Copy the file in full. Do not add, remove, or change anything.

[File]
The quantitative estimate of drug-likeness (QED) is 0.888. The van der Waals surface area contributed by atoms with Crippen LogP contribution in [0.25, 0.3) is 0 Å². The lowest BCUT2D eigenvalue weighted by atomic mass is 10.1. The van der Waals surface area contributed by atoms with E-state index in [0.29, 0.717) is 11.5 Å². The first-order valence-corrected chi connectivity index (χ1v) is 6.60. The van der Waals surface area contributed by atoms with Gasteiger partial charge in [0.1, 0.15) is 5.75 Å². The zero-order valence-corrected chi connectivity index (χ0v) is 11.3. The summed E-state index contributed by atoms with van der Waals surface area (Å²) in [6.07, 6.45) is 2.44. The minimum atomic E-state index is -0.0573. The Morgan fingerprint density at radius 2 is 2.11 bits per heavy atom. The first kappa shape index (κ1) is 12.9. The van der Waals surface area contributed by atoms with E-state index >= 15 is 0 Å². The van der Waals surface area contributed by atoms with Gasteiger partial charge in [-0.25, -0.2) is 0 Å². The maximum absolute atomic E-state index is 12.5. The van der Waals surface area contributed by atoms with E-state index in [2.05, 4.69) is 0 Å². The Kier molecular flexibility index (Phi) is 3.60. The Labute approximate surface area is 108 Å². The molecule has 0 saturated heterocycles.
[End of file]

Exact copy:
The quantitative estimate of drug-likeness (QED) is 0.888. The van der Waals surface area contributed by atoms with Crippen LogP contribution in [0.25, 0.3) is 0 Å². The lowest BCUT2D eigenvalue weighted by atomic mass is 10.1. The van der Waals surface area contributed by atoms with E-state index in [0.29, 0.717) is 11.5 Å². The first-order valence-corrected chi connectivity index (χ1v) is 6.60. The van der Waals surface area contributed by atoms with Gasteiger partial charge in [0.1, 0.15) is 5.75 Å². The zero-order valence-corrected chi connectivity index (χ0v) is 11.3. The summed E-state index contributed by atoms with van der Waals surface area (Å²) in [6.07, 6.45) is 2.44. The minimum atomic E-state index is -0.0573. The Morgan fingerprint density at radius 2 is 2.11 bits per heavy atom. The first kappa shape index (κ1) is 12.9. The van der Waals surface area contributed by atoms with E-state index >= 15 is 0 Å². The van der Waals surface area contributed by atoms with Gasteiger partial charge in [-0.25, -0.2) is 0 Å². The maximum absolute atomic E-state index is 12.5. The van der Waals surface area contributed by atoms with E-state index in [2.05, 4.69) is 0 Å². The Kier molecular flexibility index (Phi) is 3.60. The Labute approximate surface area is 108 Å². The molecule has 0 saturated heterocycles.